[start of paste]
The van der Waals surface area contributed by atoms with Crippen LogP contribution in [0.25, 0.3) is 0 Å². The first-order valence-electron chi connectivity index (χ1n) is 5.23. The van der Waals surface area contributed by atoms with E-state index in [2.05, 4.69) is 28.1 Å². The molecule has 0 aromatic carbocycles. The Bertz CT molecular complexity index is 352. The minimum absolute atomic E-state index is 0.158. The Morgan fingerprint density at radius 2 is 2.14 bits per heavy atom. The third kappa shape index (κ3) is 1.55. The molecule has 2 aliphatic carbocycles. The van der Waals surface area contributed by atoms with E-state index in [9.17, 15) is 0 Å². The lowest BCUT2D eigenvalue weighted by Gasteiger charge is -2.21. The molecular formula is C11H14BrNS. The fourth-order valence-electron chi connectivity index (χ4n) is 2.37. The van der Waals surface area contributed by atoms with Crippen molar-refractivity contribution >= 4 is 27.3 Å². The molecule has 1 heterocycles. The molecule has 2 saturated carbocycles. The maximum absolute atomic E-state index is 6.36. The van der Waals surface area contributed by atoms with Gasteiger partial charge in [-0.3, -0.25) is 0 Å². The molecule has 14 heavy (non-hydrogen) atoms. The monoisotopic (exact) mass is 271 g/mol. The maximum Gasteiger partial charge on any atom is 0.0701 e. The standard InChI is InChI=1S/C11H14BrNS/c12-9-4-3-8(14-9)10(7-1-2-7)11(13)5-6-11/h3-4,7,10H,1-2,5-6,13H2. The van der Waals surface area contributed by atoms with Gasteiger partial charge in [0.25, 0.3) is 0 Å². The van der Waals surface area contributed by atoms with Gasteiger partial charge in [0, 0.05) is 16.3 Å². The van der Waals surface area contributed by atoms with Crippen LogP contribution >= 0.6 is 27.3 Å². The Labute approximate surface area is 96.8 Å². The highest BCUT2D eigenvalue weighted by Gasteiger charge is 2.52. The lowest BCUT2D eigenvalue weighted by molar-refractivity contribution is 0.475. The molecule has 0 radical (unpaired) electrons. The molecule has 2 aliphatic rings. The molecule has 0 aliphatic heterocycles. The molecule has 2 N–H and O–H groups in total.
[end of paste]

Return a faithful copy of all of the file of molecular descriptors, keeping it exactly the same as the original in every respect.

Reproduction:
The van der Waals surface area contributed by atoms with Crippen LogP contribution in [0.25, 0.3) is 0 Å². The first-order valence-electron chi connectivity index (χ1n) is 5.23. The van der Waals surface area contributed by atoms with E-state index in [2.05, 4.69) is 28.1 Å². The molecule has 0 aromatic carbocycles. The Bertz CT molecular complexity index is 352. The minimum absolute atomic E-state index is 0.158. The Morgan fingerprint density at radius 2 is 2.14 bits per heavy atom. The third kappa shape index (κ3) is 1.55. The molecule has 2 aliphatic carbocycles. The van der Waals surface area contributed by atoms with E-state index in [9.17, 15) is 0 Å². The lowest BCUT2D eigenvalue weighted by Gasteiger charge is -2.21. The molecular formula is C11H14BrNS. The fourth-order valence-electron chi connectivity index (χ4n) is 2.37. The van der Waals surface area contributed by atoms with Crippen molar-refractivity contribution >= 4 is 27.3 Å². The molecule has 1 heterocycles. The molecule has 2 saturated carbocycles. The maximum absolute atomic E-state index is 6.36. The van der Waals surface area contributed by atoms with Gasteiger partial charge in [-0.3, -0.25) is 0 Å². The molecule has 14 heavy (non-hydrogen) atoms. The monoisotopic (exact) mass is 271 g/mol. The maximum Gasteiger partial charge on any atom is 0.0701 e. The standard InChI is InChI=1S/C11H14BrNS/c12-9-4-3-8(14-9)10(7-1-2-7)11(13)5-6-11/h3-4,7,10H,1-2,5-6,13H2. The van der Waals surface area contributed by atoms with Gasteiger partial charge in [0.25, 0.3) is 0 Å². The van der Waals surface area contributed by atoms with Gasteiger partial charge in [0, 0.05) is 16.3 Å². The van der Waals surface area contributed by atoms with Crippen LogP contribution >= 0.6 is 27.3 Å². The Labute approximate surface area is 96.8 Å². The highest BCUT2D eigenvalue weighted by Gasteiger charge is 2.52. The lowest BCUT2D eigenvalue weighted by molar-refractivity contribution is 0.475. The molecule has 0 radical (unpaired) electrons. The molecule has 2 aliphatic rings. The molecule has 0 aliphatic heterocycles. The molecule has 2 N–H and O–H groups in total.